Exercise Slows Parkinson’s


PORTLAND, Ore. (Ivanhoe Newswire) — Its symptoms usually come on slowly over a period of years. But the long-term impact of Parkinson’s disease can be devastating. Thinking as well as moving gets much harder as the disease takes hold. However, sweating and moving can actually help slow down the disease.

Eight years ago, Steve Holland didn’t know much about his next opponent. He only knew its name: Parkinson’s disease.

Holland told Ivanhoe, “I knew it stole the ability to walk, balance, speaking. Parkinson’s hits you in so many different ways.”

Holland is among the growing number of patients who are using perspiration as much as prescription drugs to forestall Parkinson’s symptoms.

Fay Horak PhD, PT, a professor of neurology and Parkinson’s researcher at Oregon Health & Science University in Portland, Oregon, detailed, “They know that the more active people are and the more fit they are, the better they can deal with Parkinson’s disease. The higher quality of life they’ll have, the more they’ll be able to move and the more movement they do, the better their symptoms are.”

Even playing piano exercises fine motor movements in the hands and the mind of Parkinson’s patients like Dan Maxwell.

Horak said, “We hope it’s challenging a number of things. We’d like to be challenging balance and gait and challenging cognition at the same time.”

“The cure, whatever that might be, I think will be multi-faceted for one thing, but exercise will be the dominant piece of it,” detailed Maxell.

Holland said, “You feel empowered when you exercise and you get in shape. You’re not letting Parkinson’s happen to you. You’re doing something to fight back and to restore your confidence and your vigor.”

Researchers at Oregon Health & Science University are now studying exactly what areas of the brain share commands for physical as well as cognitive challenges and how keeping that area of the brain active can stall or slow the progression of Parkinson’s disease.

Contributors to this news report include: John Hammarly, Producer; Roque Correa, Editor; Jeff Haney, Videographer.

REPORT #2433

BACKGROUND: Parkinson’s disease is a progressive disorder of the nervous system that affects movement. It develops gradually, sometimes starting with a barely noticeable tremor in just one hand. But while a tremor may be the most well-known sign of Parkinson’s disease, the disorder also commonly causes stiffness or slowing of movement. Other symptoms include rigid muscles, impaired posture or balance, loss of automatic movements (such as blinking or swinging your arms when you walk), speech changes, and writing changes. In Parkinson’s disease, certain neurons in the brain gradually break down or die. Many of the symptoms are due to a loss of neurons that produce dopamine. The exact cause of the disease is unknown, but genes and environmental triggers (such as exposure to certain toxins) appear to play a role. Risk factors are being 60 years old or older, having Parkinson’s in your family, and sex; men are more likely to develop the disease than women.

(Source: http://www.mayoclinic.org/diseases-conditions/parkinsons-disease/basics/symptoms/con-20028488)

THE STUDY: Parkinson’s disease cannot be cured, but there are options to help control symptoms. One option is medications that help with walking, movement, and tremors. There is also a surgical procedure called deep-brain stimulation where surgeons implant electrodes into a specific part of the brain that send electrical pulses to the brain which may reduce symptoms. Another option is to exercise. Marilyn Moffat, a physical therapist on the faculty of New York University, says “The earlier people begin exercising after a Parkinson’s diagnosis, and the higher the intensity of exercise they achieve, the better they are,” but unfortunately “no one tells people with Parkinson’s what they could and should be doing unless they get to a physical therapist.” Patients who participate in exercise programs designed to mitigate symptoms and perhaps delay progression of Parkinson’s “can function independently at a higher level, have stronger feelings of well-being, and are happier about their quality of life,” said Dr. Moffat. Among the many exercise options is an agility program that incorporates the principles of tai chi, kayaking, boxing, lunges and Pilates. It was developed and proved safe and effective by Laurie A. King and Fay B. Horak at Oregon Health and Sciences University. In a report on their work in the journal of the American Physical Therapy Association, Dr. King and Dr. Horak explained that intense exercise can improve “plasticity” of the brain, protect against nervous system degeneration, and even reverse motor deficits.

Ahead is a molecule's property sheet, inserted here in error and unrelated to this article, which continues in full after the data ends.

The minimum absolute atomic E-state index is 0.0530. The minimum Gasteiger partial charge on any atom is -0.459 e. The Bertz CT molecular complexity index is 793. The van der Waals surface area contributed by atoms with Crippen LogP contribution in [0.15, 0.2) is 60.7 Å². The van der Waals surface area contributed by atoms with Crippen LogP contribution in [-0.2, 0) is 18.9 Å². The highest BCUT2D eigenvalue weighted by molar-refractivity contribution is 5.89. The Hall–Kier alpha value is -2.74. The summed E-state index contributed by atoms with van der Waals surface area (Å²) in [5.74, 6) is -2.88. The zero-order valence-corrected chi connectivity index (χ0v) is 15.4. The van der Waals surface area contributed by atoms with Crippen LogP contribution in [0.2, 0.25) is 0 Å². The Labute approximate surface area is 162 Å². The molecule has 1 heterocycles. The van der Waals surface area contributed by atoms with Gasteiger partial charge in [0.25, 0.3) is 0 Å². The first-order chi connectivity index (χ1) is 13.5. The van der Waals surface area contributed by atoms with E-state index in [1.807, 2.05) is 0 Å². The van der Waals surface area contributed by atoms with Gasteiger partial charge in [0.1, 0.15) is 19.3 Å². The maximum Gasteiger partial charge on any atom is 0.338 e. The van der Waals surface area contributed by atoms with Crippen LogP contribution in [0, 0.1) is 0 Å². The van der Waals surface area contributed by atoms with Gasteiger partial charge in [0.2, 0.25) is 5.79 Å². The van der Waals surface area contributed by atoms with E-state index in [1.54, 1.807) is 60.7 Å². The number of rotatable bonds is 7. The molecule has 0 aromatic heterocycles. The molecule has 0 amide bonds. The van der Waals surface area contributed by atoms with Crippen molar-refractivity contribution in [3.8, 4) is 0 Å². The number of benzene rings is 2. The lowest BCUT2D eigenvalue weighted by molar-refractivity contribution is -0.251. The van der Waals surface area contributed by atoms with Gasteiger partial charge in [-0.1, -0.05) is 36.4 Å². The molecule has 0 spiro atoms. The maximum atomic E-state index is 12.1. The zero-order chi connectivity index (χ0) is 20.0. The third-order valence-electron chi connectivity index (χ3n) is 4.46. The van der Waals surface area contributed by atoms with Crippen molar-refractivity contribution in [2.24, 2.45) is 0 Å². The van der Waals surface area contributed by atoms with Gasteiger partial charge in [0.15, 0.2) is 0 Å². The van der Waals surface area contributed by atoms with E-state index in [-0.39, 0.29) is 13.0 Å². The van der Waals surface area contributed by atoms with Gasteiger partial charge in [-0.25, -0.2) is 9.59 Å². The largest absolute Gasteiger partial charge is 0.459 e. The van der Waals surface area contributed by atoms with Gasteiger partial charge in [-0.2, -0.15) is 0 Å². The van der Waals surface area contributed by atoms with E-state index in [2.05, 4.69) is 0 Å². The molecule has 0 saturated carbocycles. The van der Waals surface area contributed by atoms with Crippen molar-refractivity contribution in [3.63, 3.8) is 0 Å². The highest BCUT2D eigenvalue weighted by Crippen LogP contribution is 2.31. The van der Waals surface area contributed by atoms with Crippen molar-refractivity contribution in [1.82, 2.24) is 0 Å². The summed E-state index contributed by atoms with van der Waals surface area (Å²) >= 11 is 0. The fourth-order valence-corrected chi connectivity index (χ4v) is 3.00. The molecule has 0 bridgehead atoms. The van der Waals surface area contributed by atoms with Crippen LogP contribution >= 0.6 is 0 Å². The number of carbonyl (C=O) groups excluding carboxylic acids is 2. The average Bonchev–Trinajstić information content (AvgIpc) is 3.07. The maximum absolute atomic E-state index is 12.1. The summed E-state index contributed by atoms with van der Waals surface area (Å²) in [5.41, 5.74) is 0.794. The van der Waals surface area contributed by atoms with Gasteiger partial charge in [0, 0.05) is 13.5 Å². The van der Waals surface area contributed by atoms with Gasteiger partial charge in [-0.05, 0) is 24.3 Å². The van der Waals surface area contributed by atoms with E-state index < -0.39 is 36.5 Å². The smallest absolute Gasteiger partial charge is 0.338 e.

(Source: https://www.nytimes.com/2017/01/23/well/exercise-can-be-a-boon-to-people-with-parkinsons-disease.html?_r=1)

POSSIBLY SLOWING DISEASE PROGRESSION: There is a strong consensus among physicians and physical therapists that improved mobility decreases the risk of falls and some other complications of Parkinson’s. People who exercise vigorously, for example, running or riding a bicycle, have fewer changes in their brains caused by aging. One Parkinson’s Outcomes Project study has proven that people with PD who vigorously exercise for 2.5 hours per week show a slower decline in quality of life, and the sooner they begin vigorous workouts after diagnosis, the better.

(Source: http://www.parkinson.org/understanding-parkinsons/treatment/Exercise/Neuroprotective-Benefits-of-Exercise)

* For More Information, Contact:

Erik Robinson                                   Fay Horak

robineri@ohsu.edu                           horakf@ohsu.edu

503-494-7986                                   503-418-2602

Free weekly e-mail on Medical Breakthroughs from Ivanhoe. To sign up: http://www.ivanhoe.com/ftk